Keiko's Rescue Was Not A Failure
One of the abiding problems that the people organizing to end the captivity of killer whales face is the reality that our mainstream national media - being mostly corporate entities themselves - are eager to lap up the falsehood-laden propaganda put out by the marine parks. Even the supposedly non-corporate "independent" media lap it right up.
The marine-park industry's favorite retort whenever anyone wants to talk about returning wild-born captive orcas to their homes - as many people are now doing about Lolita - is to claim that the effort to return Keiko, the star of "Free Willy," to the wild, only resulted in his death.
In fact, you can see Robert Rose, the curator of the Miami Seaquarium and the man responsible for the continued incarceration of Lolita, repeatedly making that claim to gullible TV reporters who were reporting on last week's "Miracle March for Lolita" in Miami:
And sure enough, when PBS reporters covered the story, the same sort of retort was brought up repeatedly by the marine-park defenders - and yet no one from the anti-captivity side was given any airtime to explain that this was fundamentally false, a gross distortion of the Keiko story.
ROBERT ROSE: I mean, she's gonna die, without question. They are going to take her out there and do exactly the same thing they did to Keiko which is to kill him.
HARI SREENIVASAN: Keiko was the iconic killer whale that starred in the movie "Free Willy."
Keiko was released into the waters off Norway in 2002 but died alone a year later of pneumonia.
ROBERT ROSE: Unfortunately this didn't have the Hollywood happy ending where Free Willy jumped over the wall and lives happily ever after.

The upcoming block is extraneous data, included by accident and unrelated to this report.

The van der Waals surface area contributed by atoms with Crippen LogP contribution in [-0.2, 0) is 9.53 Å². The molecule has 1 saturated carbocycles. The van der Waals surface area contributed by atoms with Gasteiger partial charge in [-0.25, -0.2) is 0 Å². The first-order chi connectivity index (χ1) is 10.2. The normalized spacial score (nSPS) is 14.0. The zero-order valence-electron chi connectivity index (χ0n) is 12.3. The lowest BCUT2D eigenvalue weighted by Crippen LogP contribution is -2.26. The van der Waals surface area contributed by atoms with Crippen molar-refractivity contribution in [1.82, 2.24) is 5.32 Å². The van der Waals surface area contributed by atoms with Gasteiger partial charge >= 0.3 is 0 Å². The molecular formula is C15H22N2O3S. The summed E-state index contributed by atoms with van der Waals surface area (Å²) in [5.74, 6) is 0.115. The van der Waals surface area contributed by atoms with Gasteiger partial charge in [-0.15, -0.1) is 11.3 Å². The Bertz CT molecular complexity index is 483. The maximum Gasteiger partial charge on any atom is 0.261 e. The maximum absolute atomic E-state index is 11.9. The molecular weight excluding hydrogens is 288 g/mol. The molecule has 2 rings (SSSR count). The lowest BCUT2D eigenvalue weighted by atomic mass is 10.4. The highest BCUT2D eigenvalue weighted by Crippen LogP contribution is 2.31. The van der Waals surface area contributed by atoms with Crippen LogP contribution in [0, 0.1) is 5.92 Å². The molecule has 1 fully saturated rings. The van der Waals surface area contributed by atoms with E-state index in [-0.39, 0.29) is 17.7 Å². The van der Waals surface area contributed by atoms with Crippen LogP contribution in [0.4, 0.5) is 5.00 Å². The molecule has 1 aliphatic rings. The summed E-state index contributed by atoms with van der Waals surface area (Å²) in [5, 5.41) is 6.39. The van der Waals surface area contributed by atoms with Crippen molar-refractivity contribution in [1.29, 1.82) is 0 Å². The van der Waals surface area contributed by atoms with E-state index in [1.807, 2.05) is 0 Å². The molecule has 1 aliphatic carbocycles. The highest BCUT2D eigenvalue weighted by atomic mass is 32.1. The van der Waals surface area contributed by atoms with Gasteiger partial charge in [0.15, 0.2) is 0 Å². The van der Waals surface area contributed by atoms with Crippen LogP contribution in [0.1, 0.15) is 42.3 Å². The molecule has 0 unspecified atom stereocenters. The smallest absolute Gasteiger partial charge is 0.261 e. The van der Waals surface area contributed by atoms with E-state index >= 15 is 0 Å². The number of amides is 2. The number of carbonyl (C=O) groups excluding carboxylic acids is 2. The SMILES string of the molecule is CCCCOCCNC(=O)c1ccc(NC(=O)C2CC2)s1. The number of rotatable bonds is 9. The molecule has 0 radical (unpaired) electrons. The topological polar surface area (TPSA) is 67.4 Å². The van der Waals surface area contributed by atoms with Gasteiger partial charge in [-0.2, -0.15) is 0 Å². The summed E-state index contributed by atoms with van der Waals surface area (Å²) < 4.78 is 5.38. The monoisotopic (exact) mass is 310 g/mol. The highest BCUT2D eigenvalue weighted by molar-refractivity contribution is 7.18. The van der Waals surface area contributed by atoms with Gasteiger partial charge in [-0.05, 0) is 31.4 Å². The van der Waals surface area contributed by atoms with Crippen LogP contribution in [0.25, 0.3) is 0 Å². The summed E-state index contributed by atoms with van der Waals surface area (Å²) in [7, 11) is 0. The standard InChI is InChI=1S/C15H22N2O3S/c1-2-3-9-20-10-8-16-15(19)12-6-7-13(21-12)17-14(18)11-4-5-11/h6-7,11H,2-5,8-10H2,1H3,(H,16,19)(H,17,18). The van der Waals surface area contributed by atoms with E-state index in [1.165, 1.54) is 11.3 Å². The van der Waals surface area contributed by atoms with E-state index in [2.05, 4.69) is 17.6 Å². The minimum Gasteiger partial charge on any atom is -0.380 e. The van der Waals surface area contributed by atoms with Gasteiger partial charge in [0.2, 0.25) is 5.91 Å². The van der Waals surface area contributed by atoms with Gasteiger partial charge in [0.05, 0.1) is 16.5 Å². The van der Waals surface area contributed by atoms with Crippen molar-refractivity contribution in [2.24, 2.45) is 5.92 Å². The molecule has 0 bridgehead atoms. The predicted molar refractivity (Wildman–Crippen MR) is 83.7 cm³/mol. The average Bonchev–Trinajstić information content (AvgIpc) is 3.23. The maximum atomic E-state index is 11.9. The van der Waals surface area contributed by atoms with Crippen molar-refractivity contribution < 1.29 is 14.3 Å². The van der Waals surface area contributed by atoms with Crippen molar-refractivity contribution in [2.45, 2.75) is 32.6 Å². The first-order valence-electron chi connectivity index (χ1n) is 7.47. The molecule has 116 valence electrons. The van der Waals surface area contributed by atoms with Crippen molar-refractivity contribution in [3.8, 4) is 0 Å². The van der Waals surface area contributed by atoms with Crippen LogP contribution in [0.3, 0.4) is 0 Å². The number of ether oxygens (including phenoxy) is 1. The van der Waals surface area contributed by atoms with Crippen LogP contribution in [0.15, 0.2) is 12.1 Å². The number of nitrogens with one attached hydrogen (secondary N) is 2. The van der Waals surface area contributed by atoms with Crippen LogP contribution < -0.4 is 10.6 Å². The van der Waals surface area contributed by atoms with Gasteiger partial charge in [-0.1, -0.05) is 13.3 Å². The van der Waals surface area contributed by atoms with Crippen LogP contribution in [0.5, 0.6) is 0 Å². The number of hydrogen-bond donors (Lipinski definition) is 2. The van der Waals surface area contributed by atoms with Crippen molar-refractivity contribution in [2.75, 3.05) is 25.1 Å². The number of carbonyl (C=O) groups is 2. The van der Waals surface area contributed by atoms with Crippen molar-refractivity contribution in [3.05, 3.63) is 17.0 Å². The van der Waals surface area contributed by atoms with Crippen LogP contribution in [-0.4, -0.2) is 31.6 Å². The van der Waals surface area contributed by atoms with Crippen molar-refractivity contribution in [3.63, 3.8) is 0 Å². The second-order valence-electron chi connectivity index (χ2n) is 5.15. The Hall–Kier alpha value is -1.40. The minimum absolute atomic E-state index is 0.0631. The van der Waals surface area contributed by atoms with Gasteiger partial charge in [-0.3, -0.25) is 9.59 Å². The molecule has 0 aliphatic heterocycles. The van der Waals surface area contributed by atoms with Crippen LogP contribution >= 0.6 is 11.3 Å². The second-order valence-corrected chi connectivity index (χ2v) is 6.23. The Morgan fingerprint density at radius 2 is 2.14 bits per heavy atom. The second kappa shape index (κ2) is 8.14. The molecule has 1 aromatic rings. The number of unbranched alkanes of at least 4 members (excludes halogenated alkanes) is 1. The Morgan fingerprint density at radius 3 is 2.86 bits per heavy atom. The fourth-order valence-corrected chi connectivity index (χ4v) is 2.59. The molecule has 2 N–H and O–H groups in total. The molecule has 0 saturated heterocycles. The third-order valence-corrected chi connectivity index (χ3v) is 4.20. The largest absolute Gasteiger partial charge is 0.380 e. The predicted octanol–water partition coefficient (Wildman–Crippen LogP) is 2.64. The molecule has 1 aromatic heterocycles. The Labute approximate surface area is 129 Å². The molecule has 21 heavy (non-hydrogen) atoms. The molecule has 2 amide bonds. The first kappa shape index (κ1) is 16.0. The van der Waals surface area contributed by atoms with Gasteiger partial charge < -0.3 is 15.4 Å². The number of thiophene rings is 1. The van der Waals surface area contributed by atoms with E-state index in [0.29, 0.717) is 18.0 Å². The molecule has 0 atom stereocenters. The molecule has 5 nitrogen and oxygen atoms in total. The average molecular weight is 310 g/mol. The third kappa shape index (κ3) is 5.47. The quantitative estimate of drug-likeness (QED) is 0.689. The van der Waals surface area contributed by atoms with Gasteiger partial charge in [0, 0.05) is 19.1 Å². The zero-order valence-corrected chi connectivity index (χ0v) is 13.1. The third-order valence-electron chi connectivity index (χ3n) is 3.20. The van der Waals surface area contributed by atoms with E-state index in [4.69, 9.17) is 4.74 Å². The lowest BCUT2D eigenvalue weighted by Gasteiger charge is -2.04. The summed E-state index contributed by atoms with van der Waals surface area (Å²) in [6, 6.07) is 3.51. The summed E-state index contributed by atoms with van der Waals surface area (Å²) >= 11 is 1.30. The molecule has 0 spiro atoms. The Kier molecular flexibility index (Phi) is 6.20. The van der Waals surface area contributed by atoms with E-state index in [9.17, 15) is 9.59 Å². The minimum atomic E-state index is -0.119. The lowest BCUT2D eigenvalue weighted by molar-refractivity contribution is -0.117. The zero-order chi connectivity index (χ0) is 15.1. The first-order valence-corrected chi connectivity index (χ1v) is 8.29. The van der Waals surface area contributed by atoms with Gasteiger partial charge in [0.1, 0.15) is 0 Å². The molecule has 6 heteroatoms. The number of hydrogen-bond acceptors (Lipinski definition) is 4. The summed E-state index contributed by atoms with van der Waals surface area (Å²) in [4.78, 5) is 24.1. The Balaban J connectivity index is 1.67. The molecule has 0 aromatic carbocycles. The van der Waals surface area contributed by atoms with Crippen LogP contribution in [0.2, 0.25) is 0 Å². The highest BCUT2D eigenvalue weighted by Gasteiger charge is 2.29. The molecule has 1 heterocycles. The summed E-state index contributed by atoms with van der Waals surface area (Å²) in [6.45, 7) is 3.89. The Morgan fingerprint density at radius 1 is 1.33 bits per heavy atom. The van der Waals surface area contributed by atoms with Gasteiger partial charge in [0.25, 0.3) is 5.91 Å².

And then, when viewers protested, the PBS ombudsman's office issued the following lame response:
It is also true Keiko, the iconic killer whale that starred in the movie "Free Willy," also had time to acclimate to the wild. A year after Keiko was fully released into the wild, Keiko died. We understand there is a passionate debate around Keiko's death and whether she was properly prepared for returning to the wild or if she died simply of natural causes. In the future PBS NewsHour may have the opportunity to do an in-depth story about this important debate.
This is aggravating. PBS and its spokesperson betray their hapless ignorance in small ways and big.
Small: The spokeswoman here refers to Keiko as a "she."
Big: If the marine-park industry had had its way, Keiko never would have been moved out of Reino Aventura and almost certainly would have died there by 1996, perhaps 1997 at the latest. Period.
If you go back to 1994 and '95, when the "Free Keiko" campaign was just getting underway, it had been made painfully clear by the entire marine-park industry that Keiko was not going to be leaving Reino Aventura, the tiny, cramped Mexico City pool where he had been held since 1985, anytime soon. None of the other parks wanted him because of his papiloma-virus infection and his rapidly declining health. And they actively sabotaged an agreement between activists and Reino Aventura to place him in a seapen in Iceland.